He got me everything I needed to know. I asked him to see if he could find out how much it cost to transport horses from Arizona to East Texas and then to Havana. And he did. He found a cattle company that had been in business over
100 years ago and was shipping cattle then. He found an old ledger book and copied it and faxed it to me.
Among the differences from your earlier books, this book is more discursive, less dialogue-driven and, till the end, less action-driven. Toward the end, you get a familiar Leonard scenario where there's a chunk of money sitting around, and various people are after it and you're pretty confident that it's going to go to the least-undeserving people present. And it's not hard-bitten; it's a much more romantic book than we're used to from you. Could your Westerns have had such romance?
No. In my Westerns there was little romance except in
Valdez Is Coming
, which is my favorite of the Westerns. No, I just wanted to make this a romantic adventure story.
And there's a kind of political romanticism, too. You've always sided with the underdog, imaginatively; one can sense that. And who could be more of an underdog than a criminal? And your criminals have always been rather implausibly likable and gentle creatures. What is your view about crime in America?
I don't have a view about crime in America. There isn't anything I can say that would be interesting at all. When I'm fashioning my bad guys, though (and sometimes a good guy has had a criminal past and then he can go either way; to me, he's the best kind of character to have), I don't think of them as bad guys. I just think of them as, for the most part, normal people who get up in the morning and they wonder what they're going to have for breakfast, and they sneeze, and they wonder if they should call their mother, and then they rob a bank. Because that's the way they are. Except for real hard-core guys.
The really bad guys.
Yeah, the really bad guys....
Before we end, I'd just like to ask you about why you keep writing. I just read my father's collected letters, which are going to be published in a year or two. It was with some dread that I realized that the writer's life never pauses. You can never sit back and rest on what you've done. You are driven on remorselessly by something, whether it's dedication or desire to defeat time. What is it that
drives you? Is it just pure enjoyment that makes you settle down every morning to carry out this other life that you live?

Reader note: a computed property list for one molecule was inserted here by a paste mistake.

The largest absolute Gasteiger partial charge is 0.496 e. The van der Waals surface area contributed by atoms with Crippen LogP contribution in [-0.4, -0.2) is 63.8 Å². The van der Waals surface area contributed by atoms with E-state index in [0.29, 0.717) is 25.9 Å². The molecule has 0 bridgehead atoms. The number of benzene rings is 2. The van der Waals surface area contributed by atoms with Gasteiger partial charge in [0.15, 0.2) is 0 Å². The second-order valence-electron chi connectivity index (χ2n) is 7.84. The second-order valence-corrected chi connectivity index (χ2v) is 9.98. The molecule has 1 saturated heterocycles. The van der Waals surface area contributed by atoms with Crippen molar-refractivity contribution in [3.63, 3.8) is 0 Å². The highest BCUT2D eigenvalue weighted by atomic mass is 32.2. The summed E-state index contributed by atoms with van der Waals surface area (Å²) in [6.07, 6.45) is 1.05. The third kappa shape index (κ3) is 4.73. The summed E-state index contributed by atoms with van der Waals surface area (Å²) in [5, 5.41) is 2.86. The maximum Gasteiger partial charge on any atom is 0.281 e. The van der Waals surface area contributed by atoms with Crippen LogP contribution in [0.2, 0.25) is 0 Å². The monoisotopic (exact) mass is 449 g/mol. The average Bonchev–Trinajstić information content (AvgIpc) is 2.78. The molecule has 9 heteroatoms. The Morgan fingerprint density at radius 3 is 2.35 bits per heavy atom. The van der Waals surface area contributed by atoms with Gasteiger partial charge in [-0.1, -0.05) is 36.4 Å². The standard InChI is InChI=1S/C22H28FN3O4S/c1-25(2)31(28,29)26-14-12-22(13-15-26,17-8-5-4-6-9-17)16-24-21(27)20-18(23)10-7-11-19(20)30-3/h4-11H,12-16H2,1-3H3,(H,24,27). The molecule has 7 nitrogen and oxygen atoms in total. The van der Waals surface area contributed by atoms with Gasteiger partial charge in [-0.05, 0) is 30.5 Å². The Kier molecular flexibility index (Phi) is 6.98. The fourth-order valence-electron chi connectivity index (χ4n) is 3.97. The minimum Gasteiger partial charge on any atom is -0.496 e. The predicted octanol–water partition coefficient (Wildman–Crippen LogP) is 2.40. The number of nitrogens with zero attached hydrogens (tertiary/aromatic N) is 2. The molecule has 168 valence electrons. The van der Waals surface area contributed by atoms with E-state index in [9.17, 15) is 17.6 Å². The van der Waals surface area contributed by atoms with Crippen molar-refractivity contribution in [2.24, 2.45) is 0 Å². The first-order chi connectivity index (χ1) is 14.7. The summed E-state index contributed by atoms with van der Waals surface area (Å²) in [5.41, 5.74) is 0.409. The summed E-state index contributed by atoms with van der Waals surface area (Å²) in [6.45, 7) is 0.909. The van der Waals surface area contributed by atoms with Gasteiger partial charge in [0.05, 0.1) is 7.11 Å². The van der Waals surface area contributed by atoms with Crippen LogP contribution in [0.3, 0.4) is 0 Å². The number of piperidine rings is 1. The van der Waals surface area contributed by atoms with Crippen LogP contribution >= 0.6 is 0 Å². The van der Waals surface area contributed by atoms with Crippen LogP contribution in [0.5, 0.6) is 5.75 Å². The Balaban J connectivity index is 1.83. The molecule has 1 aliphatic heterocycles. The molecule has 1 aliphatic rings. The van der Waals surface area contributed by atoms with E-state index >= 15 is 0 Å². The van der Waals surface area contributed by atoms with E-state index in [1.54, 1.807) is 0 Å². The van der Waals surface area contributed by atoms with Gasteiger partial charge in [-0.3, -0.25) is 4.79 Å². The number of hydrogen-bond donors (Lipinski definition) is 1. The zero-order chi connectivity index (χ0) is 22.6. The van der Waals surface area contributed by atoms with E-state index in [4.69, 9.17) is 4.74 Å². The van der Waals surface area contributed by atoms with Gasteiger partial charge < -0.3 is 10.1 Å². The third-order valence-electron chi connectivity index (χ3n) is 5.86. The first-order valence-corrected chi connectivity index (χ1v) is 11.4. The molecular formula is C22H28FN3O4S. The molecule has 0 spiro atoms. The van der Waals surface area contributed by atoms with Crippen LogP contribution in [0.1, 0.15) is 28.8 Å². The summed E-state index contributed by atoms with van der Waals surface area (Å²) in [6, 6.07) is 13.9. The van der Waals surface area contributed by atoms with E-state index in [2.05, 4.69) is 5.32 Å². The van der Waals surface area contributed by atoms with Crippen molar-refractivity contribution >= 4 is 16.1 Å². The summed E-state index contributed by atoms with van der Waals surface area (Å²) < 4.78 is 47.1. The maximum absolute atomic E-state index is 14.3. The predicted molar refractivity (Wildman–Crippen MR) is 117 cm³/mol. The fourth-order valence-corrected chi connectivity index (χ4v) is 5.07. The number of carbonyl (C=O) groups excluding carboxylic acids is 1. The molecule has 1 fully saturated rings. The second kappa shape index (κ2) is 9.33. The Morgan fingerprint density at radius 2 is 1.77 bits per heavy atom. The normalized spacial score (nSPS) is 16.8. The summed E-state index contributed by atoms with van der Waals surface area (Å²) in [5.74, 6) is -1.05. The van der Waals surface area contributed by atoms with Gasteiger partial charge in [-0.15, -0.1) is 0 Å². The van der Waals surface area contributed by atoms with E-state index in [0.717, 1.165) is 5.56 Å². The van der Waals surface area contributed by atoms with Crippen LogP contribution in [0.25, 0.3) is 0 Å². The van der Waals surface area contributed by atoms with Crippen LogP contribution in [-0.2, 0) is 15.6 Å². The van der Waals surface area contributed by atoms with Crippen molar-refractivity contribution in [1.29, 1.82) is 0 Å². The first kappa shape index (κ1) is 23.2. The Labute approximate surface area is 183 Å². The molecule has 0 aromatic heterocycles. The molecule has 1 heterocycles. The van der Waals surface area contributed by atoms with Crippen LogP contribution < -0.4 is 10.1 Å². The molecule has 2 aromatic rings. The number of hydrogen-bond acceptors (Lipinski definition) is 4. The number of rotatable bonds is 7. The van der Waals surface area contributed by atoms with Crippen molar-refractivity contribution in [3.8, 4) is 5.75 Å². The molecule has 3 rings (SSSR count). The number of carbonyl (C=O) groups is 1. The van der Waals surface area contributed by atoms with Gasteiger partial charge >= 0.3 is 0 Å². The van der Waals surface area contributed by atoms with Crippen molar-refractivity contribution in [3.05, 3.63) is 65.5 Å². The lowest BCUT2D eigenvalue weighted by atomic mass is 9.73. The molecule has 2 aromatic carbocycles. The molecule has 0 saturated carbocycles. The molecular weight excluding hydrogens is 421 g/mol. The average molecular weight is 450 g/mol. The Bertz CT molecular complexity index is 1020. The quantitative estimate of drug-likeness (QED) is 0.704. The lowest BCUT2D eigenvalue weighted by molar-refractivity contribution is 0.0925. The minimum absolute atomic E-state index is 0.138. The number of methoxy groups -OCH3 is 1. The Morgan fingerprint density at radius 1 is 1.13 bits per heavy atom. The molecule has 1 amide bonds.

It's the most satisfying thing I can imagine doing. To write that scene and then read it and it works. I love the sound of it. There's nothing better than that. The notoriety that comes later doesn't compare to the doing of it. I've been doing it for almost forty-seven years, and I'm still trying to make it better. Even though I know my limitations; I know what I can't do. I know that if I tried to write, say, as an omniscient author, it would be so mediocre.
can do more forms of writing than I can, including essays. My essay would sound, at best, like a college paper.
Well, why isn't there a Martin Amis Day? Because January 16, 1998, was Elmore Leonard Day in the state of Michigan, and it seems that here, in Los Angeles, it's been Elmore Leonard Day for the last decade. [Laughter]
Martin Amis is the author of many novels â including Money: A Suicide Note; London Fields; and Night Train â and many works of nonfiction, including a collection of essays and criticism, The War Against ClichÃ©, in which may be found other interesting observations on the work of Elmore Leonard.
has written more than three dozen books during his highly successful writing career, including the national bestsellers
. Many of his novels have been made into movies, including
Out of Sight
Valdez Is Coming
(as Quentin Tarantino's
). He has been named Grand Master by Mystery Writers of America and lives in Bloomfield Village, Michigan, with his wife.
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Books by Elmore Leonard
The Bounty Hunters
The Law at Randado
Escape from Five Shadows
Last Stand at Saber River
The Big Bounce
The Moonshine War
Valdez Is Coming
Forty Lashes Less One
Unknown Man #89
Riding the Rap
Out of Sight
The Tonto Woman and Other Western Stories
This is a work of fiction. Names, characters, places, and incidents are the products of the author's imagination or are used fictitiously and are not to be construed as real. Any resemblance to actual events, locales, organizations, or persons, living or dead, is entirely coincidental.
. Copyright Â© 1990 by Elmore Leonard, Inc. All rights reserved under International and Pan-American Copyright Conventions. By payment of the required fees, you have been granted the nonexclusive, nontransferable right to access and read the text of this e-book on-screen. No part of this text may be reproduced, transmitted, downloaded, decompiled, reverse engineered, or stored in or introduced into any information storage and retrieval system, in any form or by any means, whether electronic or mechanical, now known or hereinafter invented, without the express written permission of HarperCollins e-books.
EPub Edition Â© NOVEMBER 2002 ISBN 9780061807381
First HarperTorch paperback printing: June 2002